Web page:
Day 4 for the Youth Studies study abroad team brings a visit to Pontificia Universidad and a youth participation discussion at CINDE.


Today, the CUNY SPS Youth Studies Dream Team had a well-deserved “late start.” It was a cold morning yet some of us decided to do yoga led by Prof. Bishop at 7 am on the roof. The rest of us slept in and pigged out on our hotel breakfast buffet. Promptly at 8:30 am we got in our van driven by our VIP driver. As we chugged along through the steep hills of Bogotá, we took in the amazing vistas of the city. Our Dream Team arrived at Pontificia Universidad Javeriana and was greeted by undergraduate scholars that are part of the Misión País Colombia.


We began with a simple ice breaker that required us to use plastilína (clay) to mold our impressions of Colombia. Following our wonderful sculpture activity, we were asked to go around the classroom and look at some pictures to learn about Colombian history, cultural diversity, environment, economy and politics. We dove into those topics and then saw a video that documented the work of Misión País Colombia. Their mission is to work in conjunction with youth and communities in rural areas across Colombia to develop the tools and skills necessary to thrive in their communities. Two important elements in their program are to generate work and co-construct a course of action for their post-conflict social challenges. They stated “Nosotros no queremos ser los mejores, pero ser mejores para el mundo” (We don’t want to be better than anyone else but be better to change the world). Based on the testimonies in the video and from the students leading the workshop, it was clear that this volunteer program is transformative for the communities and student volunteers as well.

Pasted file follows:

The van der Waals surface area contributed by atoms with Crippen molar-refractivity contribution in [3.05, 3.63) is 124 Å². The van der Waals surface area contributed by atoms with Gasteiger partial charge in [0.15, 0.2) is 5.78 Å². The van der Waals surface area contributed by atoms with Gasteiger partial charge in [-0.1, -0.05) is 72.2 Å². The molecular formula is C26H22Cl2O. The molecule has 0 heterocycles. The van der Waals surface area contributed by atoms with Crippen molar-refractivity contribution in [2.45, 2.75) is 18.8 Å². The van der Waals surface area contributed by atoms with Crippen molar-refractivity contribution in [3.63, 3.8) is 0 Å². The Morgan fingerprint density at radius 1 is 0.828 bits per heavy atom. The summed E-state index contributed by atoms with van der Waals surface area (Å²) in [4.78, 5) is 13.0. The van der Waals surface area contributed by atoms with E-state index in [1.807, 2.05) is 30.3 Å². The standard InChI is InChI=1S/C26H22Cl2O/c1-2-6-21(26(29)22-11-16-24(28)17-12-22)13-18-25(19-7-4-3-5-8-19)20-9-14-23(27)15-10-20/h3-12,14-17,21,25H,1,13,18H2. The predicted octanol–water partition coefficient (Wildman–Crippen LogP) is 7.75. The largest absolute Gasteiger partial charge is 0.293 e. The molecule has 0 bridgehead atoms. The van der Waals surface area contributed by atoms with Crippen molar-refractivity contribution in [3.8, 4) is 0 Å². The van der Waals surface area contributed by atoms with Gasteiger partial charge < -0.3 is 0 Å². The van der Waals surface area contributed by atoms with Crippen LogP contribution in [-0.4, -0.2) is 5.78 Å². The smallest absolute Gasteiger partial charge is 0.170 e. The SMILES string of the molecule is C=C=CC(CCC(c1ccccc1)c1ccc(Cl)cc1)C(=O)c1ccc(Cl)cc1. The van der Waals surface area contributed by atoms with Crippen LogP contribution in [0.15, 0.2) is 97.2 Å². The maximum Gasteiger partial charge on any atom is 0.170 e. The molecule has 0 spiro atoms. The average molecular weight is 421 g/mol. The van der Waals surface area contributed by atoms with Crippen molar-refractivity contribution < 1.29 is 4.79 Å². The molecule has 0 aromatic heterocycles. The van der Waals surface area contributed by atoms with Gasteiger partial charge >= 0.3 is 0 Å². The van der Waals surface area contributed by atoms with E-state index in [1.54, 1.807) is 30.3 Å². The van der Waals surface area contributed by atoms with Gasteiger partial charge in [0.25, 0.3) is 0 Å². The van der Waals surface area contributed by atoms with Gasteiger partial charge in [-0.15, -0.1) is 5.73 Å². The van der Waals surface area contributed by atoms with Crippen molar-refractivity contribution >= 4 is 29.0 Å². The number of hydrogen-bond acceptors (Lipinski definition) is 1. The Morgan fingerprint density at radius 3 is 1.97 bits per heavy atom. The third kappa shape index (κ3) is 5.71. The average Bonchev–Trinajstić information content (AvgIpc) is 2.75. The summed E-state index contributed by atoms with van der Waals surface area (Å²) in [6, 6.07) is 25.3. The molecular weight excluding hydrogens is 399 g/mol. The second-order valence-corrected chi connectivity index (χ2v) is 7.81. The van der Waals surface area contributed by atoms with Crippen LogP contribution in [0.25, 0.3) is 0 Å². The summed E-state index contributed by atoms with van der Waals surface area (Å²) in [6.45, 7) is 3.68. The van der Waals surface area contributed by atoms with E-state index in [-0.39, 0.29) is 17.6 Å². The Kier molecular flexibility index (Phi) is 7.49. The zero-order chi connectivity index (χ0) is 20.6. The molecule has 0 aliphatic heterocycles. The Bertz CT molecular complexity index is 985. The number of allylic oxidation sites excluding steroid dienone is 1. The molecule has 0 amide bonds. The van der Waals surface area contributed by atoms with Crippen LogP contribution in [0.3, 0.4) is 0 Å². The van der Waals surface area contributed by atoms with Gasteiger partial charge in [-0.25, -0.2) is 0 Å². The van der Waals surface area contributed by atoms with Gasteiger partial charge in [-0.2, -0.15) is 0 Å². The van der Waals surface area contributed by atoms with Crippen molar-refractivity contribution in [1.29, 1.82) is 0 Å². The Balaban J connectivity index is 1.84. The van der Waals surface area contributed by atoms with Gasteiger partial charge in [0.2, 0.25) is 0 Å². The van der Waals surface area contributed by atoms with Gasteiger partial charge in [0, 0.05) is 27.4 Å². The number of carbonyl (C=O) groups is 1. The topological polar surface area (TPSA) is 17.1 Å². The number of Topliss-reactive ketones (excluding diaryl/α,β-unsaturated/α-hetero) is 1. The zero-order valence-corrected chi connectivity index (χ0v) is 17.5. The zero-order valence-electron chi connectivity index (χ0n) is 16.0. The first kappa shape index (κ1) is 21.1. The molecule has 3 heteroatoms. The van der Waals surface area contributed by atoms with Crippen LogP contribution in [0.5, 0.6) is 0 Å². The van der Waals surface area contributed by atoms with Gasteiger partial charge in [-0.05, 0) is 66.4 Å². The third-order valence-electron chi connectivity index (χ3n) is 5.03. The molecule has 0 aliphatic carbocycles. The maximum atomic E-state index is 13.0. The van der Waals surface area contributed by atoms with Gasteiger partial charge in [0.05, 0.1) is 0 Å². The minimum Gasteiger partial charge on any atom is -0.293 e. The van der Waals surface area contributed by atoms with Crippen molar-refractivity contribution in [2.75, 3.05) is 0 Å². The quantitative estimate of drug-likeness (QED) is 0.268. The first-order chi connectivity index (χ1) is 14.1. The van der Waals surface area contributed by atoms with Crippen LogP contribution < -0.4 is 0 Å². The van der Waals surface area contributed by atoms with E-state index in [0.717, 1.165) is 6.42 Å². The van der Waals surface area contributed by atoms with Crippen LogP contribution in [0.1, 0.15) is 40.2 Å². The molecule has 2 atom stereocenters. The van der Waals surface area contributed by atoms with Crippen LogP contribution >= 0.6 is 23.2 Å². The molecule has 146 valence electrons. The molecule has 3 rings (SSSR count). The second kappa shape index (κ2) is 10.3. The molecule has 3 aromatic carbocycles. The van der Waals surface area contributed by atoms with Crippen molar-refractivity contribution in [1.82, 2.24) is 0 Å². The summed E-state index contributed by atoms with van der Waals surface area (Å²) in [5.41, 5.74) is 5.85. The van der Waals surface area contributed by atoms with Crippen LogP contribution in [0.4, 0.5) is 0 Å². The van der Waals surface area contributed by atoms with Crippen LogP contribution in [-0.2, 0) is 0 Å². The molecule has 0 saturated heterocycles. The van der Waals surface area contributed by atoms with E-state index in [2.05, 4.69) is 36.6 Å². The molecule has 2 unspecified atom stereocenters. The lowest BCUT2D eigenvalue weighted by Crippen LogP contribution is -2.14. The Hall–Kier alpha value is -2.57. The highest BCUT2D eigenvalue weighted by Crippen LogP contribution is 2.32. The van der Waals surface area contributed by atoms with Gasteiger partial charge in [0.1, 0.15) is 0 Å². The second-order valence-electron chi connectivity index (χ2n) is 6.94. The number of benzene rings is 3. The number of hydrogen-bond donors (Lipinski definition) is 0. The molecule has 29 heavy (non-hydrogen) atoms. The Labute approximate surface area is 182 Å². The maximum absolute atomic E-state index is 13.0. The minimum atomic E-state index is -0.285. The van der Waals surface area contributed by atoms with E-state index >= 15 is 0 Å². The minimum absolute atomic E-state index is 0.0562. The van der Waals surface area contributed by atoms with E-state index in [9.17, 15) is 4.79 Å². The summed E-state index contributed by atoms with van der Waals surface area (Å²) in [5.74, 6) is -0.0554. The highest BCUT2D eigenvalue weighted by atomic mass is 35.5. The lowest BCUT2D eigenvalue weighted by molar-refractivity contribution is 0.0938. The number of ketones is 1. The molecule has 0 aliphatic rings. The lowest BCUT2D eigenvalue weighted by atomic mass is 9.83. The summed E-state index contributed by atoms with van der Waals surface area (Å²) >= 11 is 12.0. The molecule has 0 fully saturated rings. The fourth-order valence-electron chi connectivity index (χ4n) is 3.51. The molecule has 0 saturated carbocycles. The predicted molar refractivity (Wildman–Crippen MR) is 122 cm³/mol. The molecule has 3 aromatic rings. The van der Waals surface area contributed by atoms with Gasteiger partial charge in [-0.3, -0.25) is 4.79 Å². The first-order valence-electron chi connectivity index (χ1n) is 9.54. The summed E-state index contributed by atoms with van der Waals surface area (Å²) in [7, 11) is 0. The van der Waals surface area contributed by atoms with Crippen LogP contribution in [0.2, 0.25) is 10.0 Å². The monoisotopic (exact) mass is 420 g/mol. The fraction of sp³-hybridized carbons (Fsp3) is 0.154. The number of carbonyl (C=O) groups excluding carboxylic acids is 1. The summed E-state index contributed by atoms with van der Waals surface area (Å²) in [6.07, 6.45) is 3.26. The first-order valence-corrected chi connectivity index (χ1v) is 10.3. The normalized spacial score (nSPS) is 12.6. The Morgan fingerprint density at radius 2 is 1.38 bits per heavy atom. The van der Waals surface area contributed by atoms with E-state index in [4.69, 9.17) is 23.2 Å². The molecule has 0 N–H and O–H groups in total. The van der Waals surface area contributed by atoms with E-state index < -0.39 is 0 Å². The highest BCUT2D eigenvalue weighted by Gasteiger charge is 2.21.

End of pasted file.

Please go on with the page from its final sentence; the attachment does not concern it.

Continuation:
Después del almuerzo, we hopped into our trusty van and headed back to CINDE to hear from experts about youth participation. The panelists were Martha Sofía Ardila Simpson and Alfredo Manrique Reyes. Martha stated that youth participation begins from infancia and has to be fostered through adulthood. Building tools and strategies is a process to deepen the level of participation in the lives of young people. Alfredo talked about the importance of participation as well, stating that there has to be solidarity in order to be impactful in the lives of young people. He highlighted exclusion by posing the question “How can you be part of a movement if you can’t be yourself?” We then watched a video on the Legión de Afección, an organization that recruits youth leaders from excluded communities to “make them visible.” La Legión aims to “find options for youth without options so they can fall in love with their lives.” This is done by incorporating arts such as music and dance to recognize strengths in young people while bringing various services to the community. Both speakers emphasized that true participation is putting power in the hands of young people.